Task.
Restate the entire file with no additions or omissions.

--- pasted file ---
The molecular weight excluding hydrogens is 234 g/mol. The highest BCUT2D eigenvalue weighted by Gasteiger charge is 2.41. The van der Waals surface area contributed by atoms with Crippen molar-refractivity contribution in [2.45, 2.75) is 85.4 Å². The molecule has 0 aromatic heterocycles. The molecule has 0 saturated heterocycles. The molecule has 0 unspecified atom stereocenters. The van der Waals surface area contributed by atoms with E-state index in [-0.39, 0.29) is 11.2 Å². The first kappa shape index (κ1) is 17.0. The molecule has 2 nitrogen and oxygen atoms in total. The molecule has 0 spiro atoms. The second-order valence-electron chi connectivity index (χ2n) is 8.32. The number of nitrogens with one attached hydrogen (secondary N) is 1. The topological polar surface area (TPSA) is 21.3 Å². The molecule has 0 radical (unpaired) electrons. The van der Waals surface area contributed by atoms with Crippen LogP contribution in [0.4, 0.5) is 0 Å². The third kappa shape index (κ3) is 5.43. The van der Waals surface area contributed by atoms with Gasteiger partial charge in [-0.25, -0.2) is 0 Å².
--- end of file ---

The molecular weight excluding hydrogens is 234 g/mol. The highest BCUT2D eigenvalue weighted by Gasteiger charge is 2.41. The van der Waals surface area contributed by atoms with Crippen molar-refractivity contribution in [2.45, 2.75) is 85.4 Å². The molecule has 0 aromatic heterocycles. The molecule has 0 saturated heterocycles. The molecule has 0 unspecified atom stereocenters. The van der Waals surface area contributed by atoms with E-state index in [-0.39, 0.29) is 11.2 Å². The first kappa shape index (κ1) is 17.0. The molecule has 2 nitrogen and oxygen atoms in total. The molecule has 0 spiro atoms. The second-order valence-electron chi connectivity index (χ2n) is 8.32. The number of nitrogens with one attached hydrogen (secondary N) is 1. The topological polar surface area (TPSA) is 21.3 Å². The molecule has 0 radical (unpaired) electrons. The van der Waals surface area contributed by atoms with Crippen LogP contribution in [0.4, 0.5) is 0 Å². The third kappa shape index (κ3) is 5.43. The van der Waals surface area contributed by atoms with Gasteiger partial charge in [-0.25, -0.2) is 0 Å².